The significant amount of waste generated in the processing of ornamental stones is a major problem related to civil construction. In this way, numerous international organizations and countries have performed studies on waste recycling in order to reduce its negative effects. Besides, the use of supplementary cementitious materials (SCMs) in cementitious formulations has also gained prominence in several studies aimed at improving these materials in terms of performance, sustainability, and cost. Therefore, this study examined the fresh and carbonation analysis of self-compacting concrete (SCC) made with marble and granite waste as part of ternary cement mixtures. To achieve this objective, an experimental program was developed with four mixtures of SCC. Slump flow test, T500 test, V-funnel test, L-box test, and density were conducted on the fresh concrete. The carbonation properties of the hardened concrete were also determined. The incorporation of marble and granite waste in the mixtures had no influence on the density of the self-compacting concrete and also contributed to the stabilization of the fresh-state properties. It can be inferred from the carbonate analysis that the utilization of marble and granite waste acted as fillers, contributing to the dysconnectivity of the concrete pores and improving the interaction between the concrete constituents. Thus, the results indicated that the use of marble and granite waste in the composition of ternary cement mixtures provides alternative sustainability although it is necessary to pay attention to the amount of cement replacement to avoid a reduction in resistance to carbonation.

DOI:

10.14359/51741003


Document: 

SP-362_43

Date: 

June 14, 2024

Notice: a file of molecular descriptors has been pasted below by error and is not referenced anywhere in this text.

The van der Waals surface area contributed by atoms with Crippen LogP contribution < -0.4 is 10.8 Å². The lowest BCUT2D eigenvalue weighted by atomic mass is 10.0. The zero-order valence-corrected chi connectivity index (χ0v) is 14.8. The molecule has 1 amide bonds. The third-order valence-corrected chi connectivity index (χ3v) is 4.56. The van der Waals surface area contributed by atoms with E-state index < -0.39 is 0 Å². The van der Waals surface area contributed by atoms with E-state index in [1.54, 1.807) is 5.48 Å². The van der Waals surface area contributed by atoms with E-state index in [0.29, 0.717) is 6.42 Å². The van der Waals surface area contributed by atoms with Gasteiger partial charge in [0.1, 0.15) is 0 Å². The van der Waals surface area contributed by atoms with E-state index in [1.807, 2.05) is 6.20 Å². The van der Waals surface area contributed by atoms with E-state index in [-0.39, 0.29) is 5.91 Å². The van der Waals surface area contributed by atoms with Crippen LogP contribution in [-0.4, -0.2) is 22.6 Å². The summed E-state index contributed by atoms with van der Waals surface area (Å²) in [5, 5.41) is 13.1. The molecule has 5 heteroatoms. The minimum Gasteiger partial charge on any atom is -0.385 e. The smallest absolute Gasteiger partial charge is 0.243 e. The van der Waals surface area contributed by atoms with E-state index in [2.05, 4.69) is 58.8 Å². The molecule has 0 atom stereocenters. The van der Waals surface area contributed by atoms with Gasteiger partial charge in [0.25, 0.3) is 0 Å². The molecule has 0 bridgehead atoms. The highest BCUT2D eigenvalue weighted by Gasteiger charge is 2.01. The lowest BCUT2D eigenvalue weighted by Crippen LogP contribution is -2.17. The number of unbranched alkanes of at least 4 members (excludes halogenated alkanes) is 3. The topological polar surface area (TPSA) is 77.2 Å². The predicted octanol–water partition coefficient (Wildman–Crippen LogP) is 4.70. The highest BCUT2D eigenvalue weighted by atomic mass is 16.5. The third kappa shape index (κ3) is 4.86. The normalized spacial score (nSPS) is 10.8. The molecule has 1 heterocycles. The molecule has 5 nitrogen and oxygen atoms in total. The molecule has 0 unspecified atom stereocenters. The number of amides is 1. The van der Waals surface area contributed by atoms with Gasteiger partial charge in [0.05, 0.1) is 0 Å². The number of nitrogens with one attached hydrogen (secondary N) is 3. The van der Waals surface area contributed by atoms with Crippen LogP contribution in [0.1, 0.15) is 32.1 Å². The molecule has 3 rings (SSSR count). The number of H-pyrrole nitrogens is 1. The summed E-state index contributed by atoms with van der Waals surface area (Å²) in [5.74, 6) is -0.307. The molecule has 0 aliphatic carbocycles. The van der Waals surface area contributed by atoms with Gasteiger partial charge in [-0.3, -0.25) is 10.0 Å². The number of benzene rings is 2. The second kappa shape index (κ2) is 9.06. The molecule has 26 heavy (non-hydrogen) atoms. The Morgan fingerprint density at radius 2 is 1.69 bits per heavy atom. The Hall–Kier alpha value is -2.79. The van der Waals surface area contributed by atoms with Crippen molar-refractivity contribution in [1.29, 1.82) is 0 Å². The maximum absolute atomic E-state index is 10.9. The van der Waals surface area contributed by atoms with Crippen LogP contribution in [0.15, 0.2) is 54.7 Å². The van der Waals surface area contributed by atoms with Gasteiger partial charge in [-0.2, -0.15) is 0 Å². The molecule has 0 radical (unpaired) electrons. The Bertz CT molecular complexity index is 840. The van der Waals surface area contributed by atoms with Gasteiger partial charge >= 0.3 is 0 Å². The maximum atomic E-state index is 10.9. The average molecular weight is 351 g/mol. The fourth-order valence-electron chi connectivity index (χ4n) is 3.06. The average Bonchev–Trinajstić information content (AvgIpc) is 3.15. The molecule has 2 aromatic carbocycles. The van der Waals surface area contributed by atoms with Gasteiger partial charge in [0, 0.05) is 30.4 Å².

Author(s):

Lesley Ko, Jeffery Bury, Charles Nmai

Publication:

Symposium Papers

Volume:

362

Abstract:

Maintaining workability can be a challenge when the total cement content of a concrete mixture is minimized in order to lower the carbon footprint. This is especially the case in everyday concrete where Portland cement content is mostly optimized for a targeted strength. Unlike high-performance or self-consolidating concretes (SCC) which commonly have high cement or cementitious materials contents, a minimum paste volume is generally required in normal strength concrete (NSC) mixtures to ensure adequate workability for the application and to be acceptable in the field. In this study, a new generation of rheology-modifying water-reducing admixture that improves concrete rheology is used to further reduce cement content and provide favorable workability for concrete applications. Comparisons to reference concrete are presented for their fresh and hardened properties, including plastic viscosity, dynamic yield stress, finishability, pumpability, and targeted strength. By combining concrete technology and this new rheology modifying water-reducing admixture, an economical, workable low-carbon concrete can be achieved.

DOI:

10.14359/51741012


Document: 

SP-362_39

Date: 

June 14, 2024

Author(s):

Antonio Telesca, Milena Marroccoli, Neluta Ibris, Fulvio Canonico, Daniela Gastaldi

Publication:

Symposium Papers

Volume:

362

Abstract:

Belite cements (BCs) have been suggested as innovative environmentally-friendly materials, since they can allow a reduction of CO2 emissions up to about 30% with respect to normal portland cements (NPCs); furthermore, the manufacturing process of BC, compared to that of NPC, is characterized by reduced limestone requirement, lower synthesis temperatures and, consequently, reduced specific fuel consumption. The peculiar composition of BC can also be exploited for achieving valuable technical properties (e.g. better durability against sulfate and carbonation attacks as well as low heat of hydration). This paper examines the influence of temperature (20°C and 40°C) on the hydration behavior and the technical properties of a pilot-scale industrial BC (w/c=0.50) up to 180 days. An NPC class 52.5 R was employed as a reference term. It was found that, compared with NPC, BCs showed lower mechanical properties at early ages (2 days), while at longer curing periods, the compressive strength values were always greater at both 20°C and 40°C. However, stability tests displayed that BCs shrank less than NPC in the air, while they exhibited approximately the same expansion values when submerged in water. BC pastes showed the best hydration behavior for curing periods longer than 28 days.

DOI:

10.14359/51741008